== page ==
I told you earlier, I’ve written extensively about this topic. Looking at menopause, particularly for women and their sleep, and some of the many challenges that they have.

Number one is, we’ve got some good information out there for people to be able to read. I’m sending all the links so they’ll be in the Show Notes for sure. But let’s talk about a couple of those issues that many women have from a menopausal perspective, that can be important to address.

The biggest one, which you mentioned, is heat, hot flashes. I’ve heard it called my power surge, my own personal summer. You name it, I’ve heard about it. So here’s the thing that we always have to start looking at is: Vasomotor symptoms, or hot flashes is what they’re called more specifically, are definitely something that many women will experience. Not all women will experience it. Many women will experience it.

Having the understanding of different strategies and what to do about that can actually be quite helpful. Aside from things like hormone replacement therapy; which is a big decision that you need to make with your doctor; understanding your background, your genetics, all of those different things. There are actually some products that are out there available that are not a bad thing to think about trying.

Interestingly enough, there are many companies that are now getting into the idea of thermoregulation and sleep, which is fascinating. Remember, the sleep cycle follows the core body temperature cycle almost exactly. As our core body temperature drops, our melatonin increases. There’s a crisscross effect there, and that’s when we start to fall asleep.

When women turn to me and they say, “Michael, I’m too hot,” I’m like, “We got to figure out a way to cool you down. Because it’s literally the opposite of what your body wants to do.”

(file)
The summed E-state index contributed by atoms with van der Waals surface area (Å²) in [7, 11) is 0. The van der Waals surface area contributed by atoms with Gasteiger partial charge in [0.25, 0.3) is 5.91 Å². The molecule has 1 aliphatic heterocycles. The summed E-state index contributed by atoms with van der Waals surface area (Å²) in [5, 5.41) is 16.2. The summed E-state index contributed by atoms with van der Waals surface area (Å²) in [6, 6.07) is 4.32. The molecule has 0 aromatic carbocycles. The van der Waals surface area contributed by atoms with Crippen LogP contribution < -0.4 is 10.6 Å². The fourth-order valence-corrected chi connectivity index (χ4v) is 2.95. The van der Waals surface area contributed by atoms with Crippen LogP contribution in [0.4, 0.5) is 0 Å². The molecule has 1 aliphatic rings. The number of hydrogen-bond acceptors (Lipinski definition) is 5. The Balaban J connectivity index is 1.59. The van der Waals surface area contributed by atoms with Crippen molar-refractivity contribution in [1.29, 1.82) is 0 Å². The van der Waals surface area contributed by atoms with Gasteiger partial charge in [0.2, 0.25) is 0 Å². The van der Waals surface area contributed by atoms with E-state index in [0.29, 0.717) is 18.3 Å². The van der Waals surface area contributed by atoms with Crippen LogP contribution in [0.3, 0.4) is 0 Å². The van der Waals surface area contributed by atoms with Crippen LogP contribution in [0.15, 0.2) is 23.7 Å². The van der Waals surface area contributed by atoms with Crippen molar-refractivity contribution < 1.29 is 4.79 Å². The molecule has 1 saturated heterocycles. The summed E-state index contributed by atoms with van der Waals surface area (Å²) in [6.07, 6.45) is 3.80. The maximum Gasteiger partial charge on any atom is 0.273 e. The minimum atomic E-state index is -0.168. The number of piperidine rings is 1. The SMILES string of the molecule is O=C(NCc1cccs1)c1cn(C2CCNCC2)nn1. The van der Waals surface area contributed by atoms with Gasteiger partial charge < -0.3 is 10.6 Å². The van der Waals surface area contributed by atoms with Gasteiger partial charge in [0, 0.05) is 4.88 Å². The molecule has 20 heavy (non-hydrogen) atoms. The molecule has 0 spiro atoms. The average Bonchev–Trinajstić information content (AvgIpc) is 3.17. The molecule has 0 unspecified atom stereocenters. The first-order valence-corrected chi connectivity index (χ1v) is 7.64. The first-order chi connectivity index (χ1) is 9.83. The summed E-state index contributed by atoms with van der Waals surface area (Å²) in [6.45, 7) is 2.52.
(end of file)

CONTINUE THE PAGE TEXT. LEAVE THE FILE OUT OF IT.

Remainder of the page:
I will tell you- [crosstalk [00:04:34]

Tana Amen, BSN RN:

I’m like covers on, covers off, covers on, covers off.

Michael Breus, PhD:

I’ve got something. I’ve got a product for you that I want you to learn about that I think you will find quite fascinating. It wasn’t originally developed for menopause. But there was a recent study done with menopausal women, and it showed tremendous effectiveness.

There’s a product called the Ebb Versa Cool Drift. This is by a company called Ebb Therapeutics. Very interestingly, Dr. Eric- [crosstalk [00:05:06]

Tana Amen, BSN RN:

I’m ready to [inaudible [00:05:06].

Michael Breus, PhD:

Don’t worry, I’ll send you a link. Dr. Eric Nofsinger, who’s one of the top sleep researchers in the world; I mean, this guy’s science is rock star science. He is a psychiatrist and he worked in the ER at times.

When people would come in with massive head injuries, he noticed that people would pack their heads in ice, a neuroprotective effect, to slow down the circulation of what’s going on, to be able to evaluate what’s happening.

He looked at that frontal activity and he said, “That’s rumination.” What’s the biggest thing that insomniacs tell me? “Dr. Breus, I can’t turn off my brain.”

So he said, “I wonder what would happen if I cooled people’s heads.” Three and a half years later, he came out with amazing research that showed that not only can he slow down people’s thinking by cooling their heads; which I know you guys are going to find pretty interesting; but they literally just published a study in the journal Sleep on menopause with this device. It was highly, highly effective.

Now I’m going to tell you, full disclosure: I’m a spokesperson for the company now, because the science was so damn good that I said, “I want to tell as many people as I can about this.” I personally use one now. I don’t have insomnia. That was the weirdest part. Is they were like, “Look, if you want to try it, you’re welcome to.”

I put it on. I got to tell you something, Tana. I’m a good sleeper. I don’t have any major sleep problems. I stuck that thing on. And I woke up the next day; not one interruption at night, by the way, which was interesting in and of itself.

You ever wake up and you’re like, “Damn, I got a good night’s sleep last night?”

Tana Amen, BSN RN:

Yes. Rarely, but yes.

Michael Breus, PhD:

I felt like that when I woke up after wearing this thing.

Daniel Amen, MD:

You wear it on your head?

Michael Breus, PhD: